Q. An old house I'm working on has too few wall outlets to meet code. What are the rules for spacing and positioning of new outlets? Can I place them in the baseboard trim? And do some of them also have to be switch controlled?
A. Master Electrician Rex Cauldwell responds: Most old houses have too few receptacles to meet current code requirements. Any wall section 2 feet wide or wider requires a receptacle, and every point along any wall must be within 6 feet of a receptacle. Doors and fireplaces don't count as part of the wall, but fixed-glass panels (like the nonsliding half of a glass slider) do. So starting at a door frame or corner, you must place a receptacle within 6 feet, and one at least every 12 feet thereafter.
Receptacles dedicated to one specific appliance, floor receptacles more than 18 inches away from the wall, and receptacles more than 5 1/2 feet from the floor do not count as required receptacles.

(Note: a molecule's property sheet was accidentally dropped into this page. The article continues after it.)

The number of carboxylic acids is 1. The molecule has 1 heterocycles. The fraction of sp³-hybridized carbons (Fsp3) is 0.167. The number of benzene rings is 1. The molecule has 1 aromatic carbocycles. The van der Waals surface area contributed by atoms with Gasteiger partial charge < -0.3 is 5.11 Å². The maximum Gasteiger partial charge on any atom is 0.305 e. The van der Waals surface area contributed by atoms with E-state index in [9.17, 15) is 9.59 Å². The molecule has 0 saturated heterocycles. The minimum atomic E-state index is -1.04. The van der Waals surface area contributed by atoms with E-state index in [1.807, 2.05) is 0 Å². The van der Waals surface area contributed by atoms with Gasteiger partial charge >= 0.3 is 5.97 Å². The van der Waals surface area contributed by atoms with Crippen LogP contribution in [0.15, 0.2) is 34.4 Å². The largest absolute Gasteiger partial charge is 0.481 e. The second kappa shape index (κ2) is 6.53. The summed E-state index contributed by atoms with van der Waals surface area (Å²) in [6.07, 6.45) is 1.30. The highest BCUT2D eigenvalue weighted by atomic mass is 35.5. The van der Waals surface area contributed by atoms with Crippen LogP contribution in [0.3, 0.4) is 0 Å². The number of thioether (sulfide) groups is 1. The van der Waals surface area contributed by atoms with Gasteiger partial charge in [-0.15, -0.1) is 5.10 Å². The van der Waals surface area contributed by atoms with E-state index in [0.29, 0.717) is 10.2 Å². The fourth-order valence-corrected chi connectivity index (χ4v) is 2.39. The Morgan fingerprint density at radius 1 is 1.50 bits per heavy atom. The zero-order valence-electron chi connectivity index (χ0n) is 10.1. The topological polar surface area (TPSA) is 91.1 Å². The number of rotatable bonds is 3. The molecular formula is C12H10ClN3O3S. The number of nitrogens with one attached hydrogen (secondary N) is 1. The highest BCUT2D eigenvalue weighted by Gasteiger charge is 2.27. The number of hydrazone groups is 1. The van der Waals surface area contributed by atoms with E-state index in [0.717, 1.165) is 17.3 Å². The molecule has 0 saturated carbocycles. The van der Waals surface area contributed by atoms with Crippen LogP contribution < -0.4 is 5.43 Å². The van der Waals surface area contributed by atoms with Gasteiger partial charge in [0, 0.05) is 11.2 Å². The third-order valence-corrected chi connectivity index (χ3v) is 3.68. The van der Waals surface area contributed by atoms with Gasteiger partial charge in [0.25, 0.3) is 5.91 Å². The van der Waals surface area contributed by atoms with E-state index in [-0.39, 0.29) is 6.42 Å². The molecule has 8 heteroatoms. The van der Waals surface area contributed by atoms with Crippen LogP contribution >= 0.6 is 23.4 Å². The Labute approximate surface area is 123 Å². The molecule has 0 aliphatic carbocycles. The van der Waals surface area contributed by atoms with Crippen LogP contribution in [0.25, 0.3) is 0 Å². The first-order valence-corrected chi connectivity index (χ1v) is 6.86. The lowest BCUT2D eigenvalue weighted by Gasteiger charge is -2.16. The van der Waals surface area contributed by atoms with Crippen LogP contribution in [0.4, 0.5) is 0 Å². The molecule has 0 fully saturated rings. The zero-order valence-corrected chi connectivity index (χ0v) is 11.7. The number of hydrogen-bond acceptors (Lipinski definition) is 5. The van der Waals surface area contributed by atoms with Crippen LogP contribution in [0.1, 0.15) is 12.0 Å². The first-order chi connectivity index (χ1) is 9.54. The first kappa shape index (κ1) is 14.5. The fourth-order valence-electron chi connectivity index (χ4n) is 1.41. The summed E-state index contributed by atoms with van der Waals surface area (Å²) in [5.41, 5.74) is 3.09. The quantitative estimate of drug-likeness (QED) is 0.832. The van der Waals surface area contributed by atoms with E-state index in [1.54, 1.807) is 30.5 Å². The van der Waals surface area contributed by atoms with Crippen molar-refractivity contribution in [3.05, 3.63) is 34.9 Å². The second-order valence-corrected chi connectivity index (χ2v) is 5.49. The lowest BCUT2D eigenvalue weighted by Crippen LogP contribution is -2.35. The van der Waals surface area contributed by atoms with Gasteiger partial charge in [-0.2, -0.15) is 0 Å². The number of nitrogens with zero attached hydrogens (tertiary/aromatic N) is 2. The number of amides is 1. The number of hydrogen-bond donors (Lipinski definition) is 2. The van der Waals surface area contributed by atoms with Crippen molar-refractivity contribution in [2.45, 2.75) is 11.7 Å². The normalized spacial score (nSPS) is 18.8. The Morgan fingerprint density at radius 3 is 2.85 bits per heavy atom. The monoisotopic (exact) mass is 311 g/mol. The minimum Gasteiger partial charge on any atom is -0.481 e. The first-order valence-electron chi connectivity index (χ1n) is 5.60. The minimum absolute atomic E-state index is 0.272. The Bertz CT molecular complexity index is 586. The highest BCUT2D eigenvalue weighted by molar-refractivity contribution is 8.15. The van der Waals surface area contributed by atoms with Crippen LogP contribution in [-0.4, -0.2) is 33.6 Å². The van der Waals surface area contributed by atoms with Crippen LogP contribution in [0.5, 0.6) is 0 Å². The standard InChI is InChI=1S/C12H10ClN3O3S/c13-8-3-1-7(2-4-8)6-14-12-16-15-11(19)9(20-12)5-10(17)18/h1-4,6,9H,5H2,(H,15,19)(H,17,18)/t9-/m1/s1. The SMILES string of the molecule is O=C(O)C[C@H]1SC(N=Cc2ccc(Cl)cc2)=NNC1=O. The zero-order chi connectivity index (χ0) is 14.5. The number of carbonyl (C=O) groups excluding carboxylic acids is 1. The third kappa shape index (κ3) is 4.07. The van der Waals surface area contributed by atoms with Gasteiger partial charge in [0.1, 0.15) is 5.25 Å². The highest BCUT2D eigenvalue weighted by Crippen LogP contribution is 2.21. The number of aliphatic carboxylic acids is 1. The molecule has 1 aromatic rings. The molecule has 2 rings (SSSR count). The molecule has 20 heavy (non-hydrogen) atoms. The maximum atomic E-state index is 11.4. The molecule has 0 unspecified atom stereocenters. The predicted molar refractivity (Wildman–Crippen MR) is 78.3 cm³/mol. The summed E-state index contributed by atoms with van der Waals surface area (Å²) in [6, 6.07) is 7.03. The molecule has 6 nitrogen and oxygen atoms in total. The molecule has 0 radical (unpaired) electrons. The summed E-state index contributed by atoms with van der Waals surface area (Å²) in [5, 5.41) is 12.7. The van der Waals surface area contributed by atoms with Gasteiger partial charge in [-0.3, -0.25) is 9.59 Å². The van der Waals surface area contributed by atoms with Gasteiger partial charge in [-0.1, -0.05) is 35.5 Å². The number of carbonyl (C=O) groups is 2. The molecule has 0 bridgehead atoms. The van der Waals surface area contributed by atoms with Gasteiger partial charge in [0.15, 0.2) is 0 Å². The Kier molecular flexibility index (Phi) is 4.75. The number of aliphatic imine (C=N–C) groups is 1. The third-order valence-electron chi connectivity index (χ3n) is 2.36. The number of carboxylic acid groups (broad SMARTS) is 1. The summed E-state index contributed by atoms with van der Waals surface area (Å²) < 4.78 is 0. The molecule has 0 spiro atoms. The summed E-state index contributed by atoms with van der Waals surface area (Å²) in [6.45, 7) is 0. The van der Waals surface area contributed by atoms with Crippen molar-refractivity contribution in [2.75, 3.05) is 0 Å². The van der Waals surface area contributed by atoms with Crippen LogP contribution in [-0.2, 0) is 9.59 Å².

This is code minimum. For a premium job, I suggest going beyond code and adding one receptacle on each wall within 3 feet of a room corner, one on each side of any window 3 feet wide or wider, and one on each side of the bed (assuming the bed never moves).
Receptacle height is not specified as long as you don't exceed 5 1/2 feet from the floor. Receptacles can be installed above that height, but they are not counted as part of the required minimum.
And yes, receptacle outlets can be placed in the wood trim. I do this quite often in log cabins and renovations. However, be careful if you try to remove outlets from or place them in antique wood trim -- the wood is easy to damage and hard to replace.
No receptacle is required to be switch controlled. However, you are required to have switched lighting in most habitable rooms. This is usually done with an overhead light in the ceiling, but a floor lamp plugged into a switched receptacle also satisfies the requirement.